In Photos: Circling Mt. Tamalpais

A photo essay from last week’s 15-mile circumambulation of Mt. Tamalpais, retracing the footsteps of a historic route set in 1965 by beats Gary Snyder, Allen Ginsberg, and Philip Whalen. Part of a larger book project in the works. Powerful experience. 

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Four Vows for Spiral Walkers: 

Sentient beings are numberless;
I vow to save them.

Consuming desires are endless;
I vow to stop them.

Bio-relations are intricate;
I vow to honor them.

Nature’s way is beautiful;
I vow to become it.

– From “Opening the Mountain” by Matt Davis and Michael Farrell Scott

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Published: “War Paint” and “The 99 Revolutions”

Honored to have two pieces of my work “War Paint” (my first poem in print!) and “The 99 Revolutions,” published in this year’s Clackamas Literary Review

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This is a beautiful publication and they included some really great writing in here, including work from Rafael Alvarez, writer for The Wire. He was also the keynote speaker at the Compose Creative Writing Conference this past weekend near Portland, Oregon. I was invited to run a workshop on environmental and advocacy nonfiction, which went incredibly well.Thanks to Jeff McAlpine and CCC for having me. Honored. Onwards!

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Summer of the Written Word

The next several months have turned into a lovely string of environmental writing events, presentations, and retreats. 

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1) Compose 2015, Saturday, May 2nd. Oregon City, OR: Clackamas Community College Creative Writing Conference. The blurb of the workshop panel I am leading:

“Telling Stories of Revolution:” How can we find our voice when writing and filming stories that help transform ourselves and our cultures into more eco-centric, resilient ways? It’s hard but necessary work, but the future of our planet demands that we do, now more than ever. In this workshop, we will discuss how to create and deliver stories through writing and film about environmental and social activism, about advocacy work, and about unique approaches to turning heads about specific issues and causes that matter to you.

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2) Orion Breadloaf Environmental Writer’s Conference, June 1-7, 2015, Middlebury, VT.
Will be working on craft with some of the greats: Rick Bass, Scott Russell Sanders.

asle3) ASLE Conference, June 23-27, Moscow, ID – Presenting a paper on the ecological undercurrents of circumambulation, a type of circuitous pilgrimage.

4) Environmental Writing Institute, September 9-13, Missoula, MT. Working with David James Duncan on craft.

5) Banff Mountain and Wilderness Writing Retreat, (Pending) Oct-Nov 2015.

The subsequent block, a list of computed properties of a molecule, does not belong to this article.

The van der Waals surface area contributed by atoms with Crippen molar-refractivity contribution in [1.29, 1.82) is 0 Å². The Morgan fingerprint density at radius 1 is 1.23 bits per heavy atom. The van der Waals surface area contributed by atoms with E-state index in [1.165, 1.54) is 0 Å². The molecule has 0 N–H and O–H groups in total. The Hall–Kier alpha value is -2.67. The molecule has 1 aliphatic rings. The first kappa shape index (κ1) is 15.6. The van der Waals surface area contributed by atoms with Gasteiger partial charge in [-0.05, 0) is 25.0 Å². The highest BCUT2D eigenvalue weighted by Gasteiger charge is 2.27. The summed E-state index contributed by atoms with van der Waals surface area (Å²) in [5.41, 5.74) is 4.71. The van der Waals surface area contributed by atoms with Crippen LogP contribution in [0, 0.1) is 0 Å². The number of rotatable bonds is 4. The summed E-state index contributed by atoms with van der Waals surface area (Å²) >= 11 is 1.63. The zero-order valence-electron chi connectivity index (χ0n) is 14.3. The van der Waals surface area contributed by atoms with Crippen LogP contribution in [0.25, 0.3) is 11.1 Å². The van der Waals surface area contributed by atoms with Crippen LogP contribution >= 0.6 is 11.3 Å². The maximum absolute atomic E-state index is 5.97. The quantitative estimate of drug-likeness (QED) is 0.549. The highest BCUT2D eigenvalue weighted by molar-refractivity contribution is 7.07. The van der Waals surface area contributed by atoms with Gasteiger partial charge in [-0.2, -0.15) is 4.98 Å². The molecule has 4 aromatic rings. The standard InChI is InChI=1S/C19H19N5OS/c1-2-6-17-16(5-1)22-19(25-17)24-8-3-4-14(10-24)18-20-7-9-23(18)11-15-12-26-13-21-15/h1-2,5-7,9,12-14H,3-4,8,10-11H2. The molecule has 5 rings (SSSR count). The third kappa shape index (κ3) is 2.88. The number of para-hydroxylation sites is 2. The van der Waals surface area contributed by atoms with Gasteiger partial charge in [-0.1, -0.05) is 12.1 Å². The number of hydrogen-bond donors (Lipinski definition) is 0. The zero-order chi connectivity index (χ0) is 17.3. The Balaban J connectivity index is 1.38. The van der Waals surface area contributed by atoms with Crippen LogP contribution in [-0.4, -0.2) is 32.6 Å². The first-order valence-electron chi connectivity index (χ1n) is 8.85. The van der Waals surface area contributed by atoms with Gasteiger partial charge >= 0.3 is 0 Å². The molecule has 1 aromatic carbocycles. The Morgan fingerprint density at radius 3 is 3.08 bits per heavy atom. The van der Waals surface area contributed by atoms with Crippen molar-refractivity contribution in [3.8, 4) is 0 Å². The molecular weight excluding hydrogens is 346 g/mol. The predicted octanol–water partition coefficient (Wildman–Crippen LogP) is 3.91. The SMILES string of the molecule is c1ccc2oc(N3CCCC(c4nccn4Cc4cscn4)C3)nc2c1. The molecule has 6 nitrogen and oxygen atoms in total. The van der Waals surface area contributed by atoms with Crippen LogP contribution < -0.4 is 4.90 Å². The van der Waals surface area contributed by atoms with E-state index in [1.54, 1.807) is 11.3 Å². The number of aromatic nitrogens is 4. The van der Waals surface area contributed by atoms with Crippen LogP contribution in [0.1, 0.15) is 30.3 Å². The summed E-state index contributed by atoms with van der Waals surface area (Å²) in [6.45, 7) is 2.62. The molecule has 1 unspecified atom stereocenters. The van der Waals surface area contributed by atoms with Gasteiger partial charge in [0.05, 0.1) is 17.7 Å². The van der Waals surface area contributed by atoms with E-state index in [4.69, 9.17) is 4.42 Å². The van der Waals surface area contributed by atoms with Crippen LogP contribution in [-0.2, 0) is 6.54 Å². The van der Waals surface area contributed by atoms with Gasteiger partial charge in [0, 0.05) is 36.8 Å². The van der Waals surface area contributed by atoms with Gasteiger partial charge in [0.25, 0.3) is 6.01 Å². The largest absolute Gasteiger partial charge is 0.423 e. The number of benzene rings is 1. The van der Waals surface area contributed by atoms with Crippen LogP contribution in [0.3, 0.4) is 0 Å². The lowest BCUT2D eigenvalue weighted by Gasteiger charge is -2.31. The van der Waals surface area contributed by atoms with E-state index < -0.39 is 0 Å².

Published: “A Home Made of Heart and Twine”

So excited to announce that my article “A Home Made of Heart and Twine” was just published in the Whitefish Review’s recent issue themed, “The Geography of Hope.” The piece is about living at the UM FLAT (Forum for Living with Appropriate Technology) and all what goes into intentional, co-op living. Honored. Excerpt below. 

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“After crawling out of the run, I pry open the deer fencing and enter the garden. Though modest in size, this plot of land explodes with vegetables, providing each F.L.A.T. resident with more than enough plant sustenance: fireworks of kale, knuckles of cabbage, bulging tomatoes and curling squash. Aster flowers and nasturtiums wink in confidence with their peppery edge. A fragrant teasing of perennial herbs huddles together near the fence.”

To get your hands on one of these beautiful issues and help support local environmental literature publications, click here.

Published: “Circumnavigation: The Revolutionary Way”

Honored to have my article “Circumnavigation: The Revolutionary Way” and photos published on Territory Run Co.’s website today. Excerpt below. These folks from Portland, Oregon, are doing wonderful things for the sport and aesthetic culture of mountain/trail running. Grateful to be a part of it. This piece is hinting at a much larger creative book/photography project I’m working on now, aiming for Summer 2016.

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“So, I ask: what is it about circumnavigation? What the hell difference does it make what shape your journey carves into the mountain, into the psyche?

Perhaps it’s just nicer not to backtrack. Maybe that’s it. Maybe circling something makes it easier not to get lost. Yet I would argue for more. I would argue that something happens when we move around things, not just through them or up them or into them or over them. As outdoor enthusiasts, as howling-wilderness-animal-yahoos, when we move and interact and dance in concert with our home, this planet, something just feels right. Something becomes calibrated. Aligned. I’m convinced that to complete such a circuit is to mimic greater ecological rhythms at play all around us–seasons, cycles, orbits, weather patterns, electrical circuitry. The list goes on.” Read the full article. 

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